I’ve switched ‘other people’ for ‘humans’ because I’m including you – the person doing the planning – and human fallibility in the meaning here. You can see that when it comes to planning, these meanings of ‘human’ are vitally important!

The bad news is that we’re usually not only involved in just three things at once. In my book on goal setting and time management, I use the following life categories inspired by the popular coaching tool called The Wheel of Life:

  • career,
  • community,
  • health,
  • hobbies,
  • family,
  • finances,
  • friends,
  • learning,
  • love,
  • spirituality,
  • travel,
  • leisure,
  • social life

They won’t all apply, and you might have others you want to add, but you get the idea I hope. In addition these break down into further subcategories. ‘Writing a novel’ and ‘part-time job’ are both under ‘career’ for me and ‘childcare’ is under ‘family’ – both of these would have other obvious subdivisions. That means that we’ve potentially got 10s or even 100s of things we’re using our time for in an ongoing sense.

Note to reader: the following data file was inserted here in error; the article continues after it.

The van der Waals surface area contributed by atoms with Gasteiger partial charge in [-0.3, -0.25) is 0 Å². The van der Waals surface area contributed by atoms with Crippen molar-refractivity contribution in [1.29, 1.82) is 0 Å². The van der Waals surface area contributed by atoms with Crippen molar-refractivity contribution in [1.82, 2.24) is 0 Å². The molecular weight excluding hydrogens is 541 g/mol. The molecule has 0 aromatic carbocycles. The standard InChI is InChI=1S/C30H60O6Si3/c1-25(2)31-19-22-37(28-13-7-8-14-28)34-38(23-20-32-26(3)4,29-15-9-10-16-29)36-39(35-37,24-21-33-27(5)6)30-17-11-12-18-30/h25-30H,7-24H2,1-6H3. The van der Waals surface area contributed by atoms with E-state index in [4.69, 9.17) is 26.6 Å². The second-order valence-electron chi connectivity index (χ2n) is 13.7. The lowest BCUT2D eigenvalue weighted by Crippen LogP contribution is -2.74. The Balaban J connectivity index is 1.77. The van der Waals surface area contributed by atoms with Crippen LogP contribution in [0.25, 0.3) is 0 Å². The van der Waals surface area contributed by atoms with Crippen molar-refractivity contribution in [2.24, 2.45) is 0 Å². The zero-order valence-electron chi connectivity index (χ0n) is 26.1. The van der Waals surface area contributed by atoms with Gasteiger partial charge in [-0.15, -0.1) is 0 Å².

No wonder we get overwhelmed!

So, what’s the answer?

Remember SOC stands for:

  • Space – where we do the thing often matters as much as when and for how long,
  • Other people – acknowledging that our lives overlap with those of others, as well as our own role, and human fallibility
  • Context – social, political, cultural, plus our immediate environment.

What we can do about it:

  • Simply cultivating an awareness of space, other people (or humans) and context will help and that’s what the exercises below are intended to develop.
  • When you’re planning, you could take time ask yourself how space, other people and context will have an impact on any of the activities you’re undertaking.

Resources

If you’re interested in a deeper dive, try:

Exercise

  • Instead of planning your time, plan your space for a week and see what happens.
  • You could also try planning your humans. Don’t prioritise time when you plan, prioritise yourself and those you’re going to encounter during your week. Harder, but also fun.
  • Could you at least partially change your context for a weekend? Take a notebook!

More soon. Until then, happy writing,

Lou xx

P.S. Here’s the next blog post in the series – on how these ideas apply to the writing life.